SpringerOpen Newsletter

Receive periodic news and updates relating to SpringerOpen.

Open Access Open Badges Original article

Blind assessment of localisation microscope image resolution

Eric J Rees1*, Miklos Erdelyi12, Dorothea Pinotsi1, Alex Knight2, Daniel Metcalf2 and Clemens F Kaminski1

Author Affiliations

1 Department of Chemical Engineering and Biotechnology, University of Cambridge, Pembroke Street, Cambridge, CB2 3RA, UK

2 Analytical Science Division, National Physical Laboratory, Hampton Road, Teddington, TW11 0LW, UK

For all author emails, please log on.

Optical Nanoscopy 2012, 1:12  doi:10.1186/2192-2853-1-12

Published: 10 December 2012



This paper analyses the resolution achieved in localisation microscopy experiments. The resolution is an essential metric for the correct interpretation of super-resolution images, but it varies between specimens due to different localisation precisions and densities.


By analysing localisation microscopy as a statistical method of Density Estimation, we present a method that produces a blind estimate of the resolution in a super-resolved image. This estimate is derived directly from the raw image data without the need for comparisons with known calibration specimens. It is corroborated with simulated and experimental data.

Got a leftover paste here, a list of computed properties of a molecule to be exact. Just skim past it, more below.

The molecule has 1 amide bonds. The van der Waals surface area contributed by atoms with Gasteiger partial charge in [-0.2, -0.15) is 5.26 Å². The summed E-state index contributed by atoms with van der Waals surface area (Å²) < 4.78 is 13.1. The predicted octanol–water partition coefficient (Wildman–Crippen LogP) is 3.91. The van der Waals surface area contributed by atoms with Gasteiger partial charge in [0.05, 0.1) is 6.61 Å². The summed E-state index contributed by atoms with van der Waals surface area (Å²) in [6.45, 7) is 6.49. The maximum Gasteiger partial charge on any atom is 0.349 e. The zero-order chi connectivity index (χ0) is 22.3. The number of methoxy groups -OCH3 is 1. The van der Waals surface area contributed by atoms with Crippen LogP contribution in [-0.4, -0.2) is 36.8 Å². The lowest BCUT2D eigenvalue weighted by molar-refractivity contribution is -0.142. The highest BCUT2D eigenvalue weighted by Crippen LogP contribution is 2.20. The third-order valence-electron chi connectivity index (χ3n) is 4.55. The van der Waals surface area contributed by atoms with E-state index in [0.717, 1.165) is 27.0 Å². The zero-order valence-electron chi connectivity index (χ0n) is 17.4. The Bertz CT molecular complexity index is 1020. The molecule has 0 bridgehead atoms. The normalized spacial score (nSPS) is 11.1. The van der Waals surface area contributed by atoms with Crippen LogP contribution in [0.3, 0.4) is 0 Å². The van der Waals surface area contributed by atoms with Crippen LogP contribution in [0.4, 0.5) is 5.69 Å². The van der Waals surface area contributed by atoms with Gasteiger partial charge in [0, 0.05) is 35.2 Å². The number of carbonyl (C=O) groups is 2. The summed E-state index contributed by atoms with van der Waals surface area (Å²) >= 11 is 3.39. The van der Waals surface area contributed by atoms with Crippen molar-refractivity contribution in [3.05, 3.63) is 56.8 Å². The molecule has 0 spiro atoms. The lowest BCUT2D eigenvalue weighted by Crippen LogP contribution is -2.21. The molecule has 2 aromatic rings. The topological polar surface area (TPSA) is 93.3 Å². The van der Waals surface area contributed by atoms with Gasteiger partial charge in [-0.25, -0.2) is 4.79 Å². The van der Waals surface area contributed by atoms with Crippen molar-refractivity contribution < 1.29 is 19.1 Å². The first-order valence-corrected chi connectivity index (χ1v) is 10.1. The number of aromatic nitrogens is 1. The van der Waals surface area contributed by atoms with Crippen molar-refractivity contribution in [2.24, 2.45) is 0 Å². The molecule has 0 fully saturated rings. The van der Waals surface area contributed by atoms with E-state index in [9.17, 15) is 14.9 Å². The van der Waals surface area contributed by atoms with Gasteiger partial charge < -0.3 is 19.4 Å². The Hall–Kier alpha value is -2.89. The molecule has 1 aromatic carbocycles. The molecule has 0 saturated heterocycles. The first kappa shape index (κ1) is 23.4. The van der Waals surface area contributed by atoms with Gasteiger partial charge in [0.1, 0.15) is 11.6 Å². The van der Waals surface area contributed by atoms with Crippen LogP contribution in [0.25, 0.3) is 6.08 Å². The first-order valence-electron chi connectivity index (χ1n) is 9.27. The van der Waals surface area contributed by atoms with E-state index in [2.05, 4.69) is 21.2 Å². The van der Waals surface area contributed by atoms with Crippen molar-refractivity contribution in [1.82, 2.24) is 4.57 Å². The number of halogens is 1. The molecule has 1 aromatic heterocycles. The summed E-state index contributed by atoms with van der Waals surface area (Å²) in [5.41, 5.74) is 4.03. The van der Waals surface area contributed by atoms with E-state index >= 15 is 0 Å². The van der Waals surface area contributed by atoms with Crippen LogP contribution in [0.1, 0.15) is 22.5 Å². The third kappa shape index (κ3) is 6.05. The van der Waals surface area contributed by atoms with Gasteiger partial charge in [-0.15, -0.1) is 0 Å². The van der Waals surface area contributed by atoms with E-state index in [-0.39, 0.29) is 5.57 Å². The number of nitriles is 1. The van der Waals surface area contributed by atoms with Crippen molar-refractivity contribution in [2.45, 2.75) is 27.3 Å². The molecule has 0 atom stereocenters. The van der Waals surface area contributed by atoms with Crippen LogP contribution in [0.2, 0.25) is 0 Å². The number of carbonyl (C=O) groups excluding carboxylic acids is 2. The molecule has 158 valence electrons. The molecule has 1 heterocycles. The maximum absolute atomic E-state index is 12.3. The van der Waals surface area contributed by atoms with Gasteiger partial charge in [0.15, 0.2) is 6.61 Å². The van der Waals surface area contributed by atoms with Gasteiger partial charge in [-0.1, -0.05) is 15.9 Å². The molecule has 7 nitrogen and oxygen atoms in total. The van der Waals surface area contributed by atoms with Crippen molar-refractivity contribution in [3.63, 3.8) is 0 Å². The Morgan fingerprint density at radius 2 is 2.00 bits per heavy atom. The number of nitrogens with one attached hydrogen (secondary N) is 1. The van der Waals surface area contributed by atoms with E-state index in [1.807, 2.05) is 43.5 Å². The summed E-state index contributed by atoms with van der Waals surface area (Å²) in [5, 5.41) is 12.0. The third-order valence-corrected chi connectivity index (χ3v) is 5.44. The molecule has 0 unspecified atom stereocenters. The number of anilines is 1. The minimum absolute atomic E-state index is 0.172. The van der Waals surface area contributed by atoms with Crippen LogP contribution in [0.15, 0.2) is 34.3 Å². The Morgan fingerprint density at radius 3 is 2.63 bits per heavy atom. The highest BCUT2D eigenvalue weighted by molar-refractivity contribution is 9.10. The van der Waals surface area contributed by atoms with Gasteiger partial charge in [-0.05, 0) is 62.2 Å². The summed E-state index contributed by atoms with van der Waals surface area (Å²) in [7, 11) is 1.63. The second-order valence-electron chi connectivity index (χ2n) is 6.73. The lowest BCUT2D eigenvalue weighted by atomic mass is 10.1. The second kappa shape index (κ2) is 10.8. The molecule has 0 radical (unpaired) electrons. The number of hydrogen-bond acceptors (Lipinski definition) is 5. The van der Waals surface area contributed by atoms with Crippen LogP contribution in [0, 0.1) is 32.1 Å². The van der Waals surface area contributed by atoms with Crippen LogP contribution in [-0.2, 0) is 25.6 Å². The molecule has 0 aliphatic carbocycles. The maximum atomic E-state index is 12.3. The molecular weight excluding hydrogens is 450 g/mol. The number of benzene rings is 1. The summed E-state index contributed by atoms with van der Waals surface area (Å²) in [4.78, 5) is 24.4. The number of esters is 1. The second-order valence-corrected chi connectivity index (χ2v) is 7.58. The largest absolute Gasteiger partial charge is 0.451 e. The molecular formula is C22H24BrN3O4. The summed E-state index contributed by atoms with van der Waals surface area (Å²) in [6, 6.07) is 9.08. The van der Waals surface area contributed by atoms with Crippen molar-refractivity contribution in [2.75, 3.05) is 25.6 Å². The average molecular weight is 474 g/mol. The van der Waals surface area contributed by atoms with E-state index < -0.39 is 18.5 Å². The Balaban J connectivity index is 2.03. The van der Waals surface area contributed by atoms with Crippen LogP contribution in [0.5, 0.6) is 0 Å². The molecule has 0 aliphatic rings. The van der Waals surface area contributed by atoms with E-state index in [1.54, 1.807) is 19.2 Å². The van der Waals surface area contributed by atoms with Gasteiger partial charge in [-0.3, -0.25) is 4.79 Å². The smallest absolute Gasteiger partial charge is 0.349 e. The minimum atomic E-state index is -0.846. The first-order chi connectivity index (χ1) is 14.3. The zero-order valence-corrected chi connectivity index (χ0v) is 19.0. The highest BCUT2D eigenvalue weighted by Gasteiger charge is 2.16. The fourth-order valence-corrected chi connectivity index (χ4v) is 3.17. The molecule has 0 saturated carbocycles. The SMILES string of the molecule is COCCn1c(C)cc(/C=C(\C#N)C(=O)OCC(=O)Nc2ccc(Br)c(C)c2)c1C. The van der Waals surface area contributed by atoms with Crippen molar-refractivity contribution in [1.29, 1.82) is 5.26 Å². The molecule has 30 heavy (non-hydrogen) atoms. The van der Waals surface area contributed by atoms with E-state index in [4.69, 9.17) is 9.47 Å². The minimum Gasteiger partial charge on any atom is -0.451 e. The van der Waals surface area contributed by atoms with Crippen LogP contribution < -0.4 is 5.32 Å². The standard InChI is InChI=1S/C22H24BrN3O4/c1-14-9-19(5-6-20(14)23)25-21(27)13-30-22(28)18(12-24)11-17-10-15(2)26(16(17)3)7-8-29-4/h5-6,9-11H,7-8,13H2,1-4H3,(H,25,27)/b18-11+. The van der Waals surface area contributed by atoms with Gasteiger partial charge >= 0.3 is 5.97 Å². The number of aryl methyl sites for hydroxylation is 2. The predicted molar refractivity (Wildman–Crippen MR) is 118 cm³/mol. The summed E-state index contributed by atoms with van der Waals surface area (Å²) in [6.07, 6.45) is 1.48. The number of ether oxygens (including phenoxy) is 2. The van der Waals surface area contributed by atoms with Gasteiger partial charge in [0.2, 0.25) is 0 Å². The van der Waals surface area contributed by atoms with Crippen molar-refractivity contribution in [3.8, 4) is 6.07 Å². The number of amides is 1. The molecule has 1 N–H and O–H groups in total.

Results and discussion

Localisation microscopy has a resolution limit equal to 2σ, where σ is the r.m.s. localisation precision, evaluated as an average Thompson precision, Cramer Rao bound, or otherwise. Further, for a limited-sampling case in which there is only one localisation per fluorophore, the expected resolution of an optimised super-resolution image is worsened to approximately 3σ, due to smoothing processes that are necessarily involved in visualising the specimen with limited data. This 2σ or 3σ resolution can be estimated for any localisation microscopy specimen, and this metric can corroborate or replace empirical estimates of resolution. Other quantifiable resolution losses arise from sparse labelling, fluorescent label size, and motion blur.

Density estimation; Localisation microscopy; Resolution; Super-resolution